Boeing 737 MAX makes first US commercial flight since crashes
The flight from Miami to New York is the first in the US after regulators lifted a 20-month safety ban on the plane.
Boeing’s 737 MAX resumed passenger flights in the United States for the first time on Tuesday after a 20-month safety ban was lifted last month.
American Airlines Flight 718 departed Miami around 10:4am bound for New York’s LaGuardia Airport and is scheduled to land around 13:08pm, according to several flight-tracing websites.
American Airlines and planemaker Boeing have sought to reassure the public over the plane’s safety after it was cleared by US regulators in November to resume flights.
Tuesday morning’s American Airlines flight has about 100 passengers aboard, according to an airline spokeswoman. The airline will give customers the chance to change flights if they don’t want to fly on the MAX.
Last month, the Federal Aviation Administration approved changes that Boeing made to an automated flight-control system implicated in crashes in Indonesia and Ethiopia that killed 346 people in total.
In both crashes, the system pushed the nose down repeatedly based on faulty sensor readings, and pilots were unable to regain control.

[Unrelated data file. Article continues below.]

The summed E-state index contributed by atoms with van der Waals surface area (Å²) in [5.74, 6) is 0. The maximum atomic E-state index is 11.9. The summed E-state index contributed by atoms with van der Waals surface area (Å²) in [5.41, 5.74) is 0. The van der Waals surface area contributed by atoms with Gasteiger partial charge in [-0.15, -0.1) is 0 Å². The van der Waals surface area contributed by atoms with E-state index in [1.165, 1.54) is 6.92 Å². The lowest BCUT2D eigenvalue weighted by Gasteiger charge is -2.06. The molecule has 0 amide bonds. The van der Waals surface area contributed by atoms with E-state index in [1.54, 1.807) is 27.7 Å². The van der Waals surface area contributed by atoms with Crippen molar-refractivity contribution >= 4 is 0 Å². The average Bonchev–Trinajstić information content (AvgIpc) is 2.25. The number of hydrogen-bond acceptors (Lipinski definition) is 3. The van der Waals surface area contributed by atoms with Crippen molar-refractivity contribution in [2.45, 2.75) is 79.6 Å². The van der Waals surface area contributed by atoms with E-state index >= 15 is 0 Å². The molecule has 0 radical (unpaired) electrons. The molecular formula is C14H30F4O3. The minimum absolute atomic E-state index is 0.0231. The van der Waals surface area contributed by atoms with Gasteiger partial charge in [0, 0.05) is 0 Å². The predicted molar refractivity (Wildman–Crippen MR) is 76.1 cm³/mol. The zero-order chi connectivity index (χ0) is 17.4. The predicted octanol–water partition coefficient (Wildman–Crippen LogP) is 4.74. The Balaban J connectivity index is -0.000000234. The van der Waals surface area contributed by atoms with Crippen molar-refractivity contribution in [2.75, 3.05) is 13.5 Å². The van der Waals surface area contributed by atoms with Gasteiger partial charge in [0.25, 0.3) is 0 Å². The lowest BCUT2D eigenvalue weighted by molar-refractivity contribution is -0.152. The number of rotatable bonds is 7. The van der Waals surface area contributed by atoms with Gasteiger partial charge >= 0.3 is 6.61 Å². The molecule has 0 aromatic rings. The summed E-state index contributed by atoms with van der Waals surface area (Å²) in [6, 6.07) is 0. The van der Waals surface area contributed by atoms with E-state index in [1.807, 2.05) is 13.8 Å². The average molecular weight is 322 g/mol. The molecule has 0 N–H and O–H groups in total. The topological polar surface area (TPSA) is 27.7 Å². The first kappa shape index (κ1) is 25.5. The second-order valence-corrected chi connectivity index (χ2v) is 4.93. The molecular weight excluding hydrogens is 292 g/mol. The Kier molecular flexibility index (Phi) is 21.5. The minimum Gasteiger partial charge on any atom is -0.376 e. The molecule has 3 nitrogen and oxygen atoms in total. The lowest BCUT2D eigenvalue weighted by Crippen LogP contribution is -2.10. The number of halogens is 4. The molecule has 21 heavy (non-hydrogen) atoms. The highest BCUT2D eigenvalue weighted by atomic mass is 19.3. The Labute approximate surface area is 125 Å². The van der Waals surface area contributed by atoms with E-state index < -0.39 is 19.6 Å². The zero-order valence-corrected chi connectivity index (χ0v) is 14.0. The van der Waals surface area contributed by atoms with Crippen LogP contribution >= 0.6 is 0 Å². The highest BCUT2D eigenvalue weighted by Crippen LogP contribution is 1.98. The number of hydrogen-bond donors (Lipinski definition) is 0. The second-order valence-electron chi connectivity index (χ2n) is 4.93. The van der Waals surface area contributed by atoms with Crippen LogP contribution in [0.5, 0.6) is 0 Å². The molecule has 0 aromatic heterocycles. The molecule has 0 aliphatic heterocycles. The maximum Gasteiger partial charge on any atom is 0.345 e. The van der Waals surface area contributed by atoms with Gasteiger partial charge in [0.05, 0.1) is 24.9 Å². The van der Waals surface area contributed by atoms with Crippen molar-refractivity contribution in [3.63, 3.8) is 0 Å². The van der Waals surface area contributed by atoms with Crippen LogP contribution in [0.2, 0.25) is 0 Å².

Regulators in Europe and Brazil have also cleared the way for airlines to resume using the plane if they make certain changes and provide additional training for pilots.
The first passenger flight with a revamped MAX took place this month in Brazil. Brazil’s GOL Airlines and Aeromexico have operated dozens of MAX flights.
The MAX was grounded worldwide in March 2019, days after the second crash. Reports by House and Senate committees faulted Boeing and the FAA for failures in the process of certifying the plane.
FAA Administrator Stephen Dickson, a former military and airline pilot, operated a test flight in September and vouched for the plane’s safety, saying he would put his family on it.
American plans to make one round trip a day between Miami and New York with the planes through Jan. 4 before putting the MAX on more routes.